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Science Education Connection

'Science in the Cinema' Begins July 24

Right before your eyes at NIH this summer, a man gets cloned, an alcoholic vows to drink himself to death, and a talented pianist suffers a mental breakdown. These things all happen in the movies, of course, and are part of the "Science in the Cinema" film festival.

This free series of movies -- all related to medical science -- begins its fourth season at NIH on Thursday, July 24. A movie will be shown once a week for 6 weeks at 7 p.m. in Natcher Auditorium. Following the screening of each film, a guest speaker with expert knowledge of the film's subject area will lead a discussion with the audience about the film.

Opening night will feature The Elephant Man, the 1980 film based on the true story of John Merrick, who suffers from a disfiguring disease, likely Proteus syndrome. John Hurt portrays the title character, so nicknamed during his degrading life as a circus freak.

On July 31, moviegoers will see the 1940 classic Dr. Ehrlich's Magic Bullet. This film stars Edward G. Robinson as real-life German doctor and researcher Paul Ehrlich, who, against the will of his colleagues in the medical establishment, develops a vaccine for syphilis.

Multiplicity will be screened on Aug. 7. Michael Keaton and Andie McDowell star in this comedy about an overworked contractor who clones himself so he will have time to spend with his family.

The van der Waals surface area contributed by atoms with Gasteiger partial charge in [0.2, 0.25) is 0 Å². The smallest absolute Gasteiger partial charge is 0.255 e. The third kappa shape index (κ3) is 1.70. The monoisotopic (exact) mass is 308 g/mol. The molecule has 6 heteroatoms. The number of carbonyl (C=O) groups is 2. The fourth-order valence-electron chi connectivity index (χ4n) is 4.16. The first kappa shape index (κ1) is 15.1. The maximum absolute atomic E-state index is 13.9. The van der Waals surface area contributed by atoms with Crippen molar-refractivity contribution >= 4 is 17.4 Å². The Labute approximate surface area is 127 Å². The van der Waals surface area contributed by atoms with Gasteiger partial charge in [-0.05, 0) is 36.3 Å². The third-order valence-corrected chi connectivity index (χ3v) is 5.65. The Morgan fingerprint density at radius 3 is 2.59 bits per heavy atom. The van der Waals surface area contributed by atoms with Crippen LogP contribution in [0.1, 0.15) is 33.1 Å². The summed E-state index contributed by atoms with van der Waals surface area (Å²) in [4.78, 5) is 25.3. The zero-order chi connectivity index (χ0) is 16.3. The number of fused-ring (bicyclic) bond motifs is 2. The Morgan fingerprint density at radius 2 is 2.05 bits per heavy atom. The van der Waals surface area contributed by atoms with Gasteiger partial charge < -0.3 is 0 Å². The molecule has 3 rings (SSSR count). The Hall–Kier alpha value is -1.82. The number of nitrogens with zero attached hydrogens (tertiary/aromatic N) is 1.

Shine, the 1996 film for which Geoffrey Rush won the Academy Award for best actor, will be the feature on Aug. 14. Rush portrays Australian pianist David Helfgott, who suffers an emotional breakdown following a concert.

On Aug. 21, the heartbreaking story of baseball legend Lou Gehrig, The Pride of the Yankees, will be screened. Gary Cooper portrays Gehrig, who retires from the game after he learns he has a fatal neurological disease, amyotrophic lateral sclerosis.

The film series closes on Aug. 28 with Leaving Las Vegas, the wrenching story of a depressive alcoholic who goes to Las Vegas, vowing to drink himself to death. Nicolas Cage won the 1995 Academy Award for best actor in this role.

The films are sponsored by the Office of Science Education. Anyone can come on a first-come, first-served basis. For more information call 2-2469.

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